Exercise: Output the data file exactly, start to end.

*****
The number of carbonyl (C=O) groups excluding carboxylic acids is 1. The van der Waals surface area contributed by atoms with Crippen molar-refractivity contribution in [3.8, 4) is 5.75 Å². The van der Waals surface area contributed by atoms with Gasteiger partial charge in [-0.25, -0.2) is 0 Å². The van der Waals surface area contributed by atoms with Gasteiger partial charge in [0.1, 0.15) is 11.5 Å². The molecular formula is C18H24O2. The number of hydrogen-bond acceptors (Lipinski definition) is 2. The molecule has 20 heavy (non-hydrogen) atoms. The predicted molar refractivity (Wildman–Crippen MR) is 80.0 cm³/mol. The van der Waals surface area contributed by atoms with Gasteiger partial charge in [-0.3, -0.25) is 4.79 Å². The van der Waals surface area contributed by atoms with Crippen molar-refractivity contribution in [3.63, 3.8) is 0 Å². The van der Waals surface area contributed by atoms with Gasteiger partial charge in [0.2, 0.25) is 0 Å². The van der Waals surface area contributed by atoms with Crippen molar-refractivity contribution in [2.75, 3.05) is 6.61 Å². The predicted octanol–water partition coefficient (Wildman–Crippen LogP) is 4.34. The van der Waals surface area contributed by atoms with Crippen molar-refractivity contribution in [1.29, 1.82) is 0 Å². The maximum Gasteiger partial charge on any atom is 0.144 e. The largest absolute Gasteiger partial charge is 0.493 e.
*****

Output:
The number of carbonyl (C=O) groups excluding carboxylic acids is 1. The van der Waals surface area contributed by atoms with Crippen molar-refractivity contribution in [3.8, 4) is 5.75 Å². The van der Waals surface area contributed by atoms with Gasteiger partial charge in [-0.25, -0.2) is 0 Å². The van der Waals surface area contributed by atoms with Gasteiger partial charge in [0.1, 0.15) is 11.5 Å². The molecular formula is C18H24O2. The number of hydrogen-bond acceptors (Lipinski definition) is 2. The molecule has 20 heavy (non-hydrogen) atoms. The predicted molar refractivity (Wildman–Crippen MR) is 80.0 cm³/mol. The van der Waals surface area contributed by atoms with Gasteiger partial charge in [-0.3, -0.25) is 4.79 Å². The van der Waals surface area contributed by atoms with Crippen molar-refractivity contribution in [3.63, 3.8) is 0 Å². The van der Waals surface area contributed by atoms with Gasteiger partial charge in [0.2, 0.25) is 0 Å². The van der Waals surface area contributed by atoms with Crippen molar-refractivity contribution in [2.75, 3.05) is 6.61 Å². The predicted octanol–water partition coefficient (Wildman–Crippen LogP) is 4.34. The van der Waals surface area contributed by atoms with Crippen molar-refractivity contribution in [1.29, 1.82) is 0 Å². The maximum Gasteiger partial charge on any atom is 0.144 e. The largest absolute Gasteiger partial charge is 0.493 e.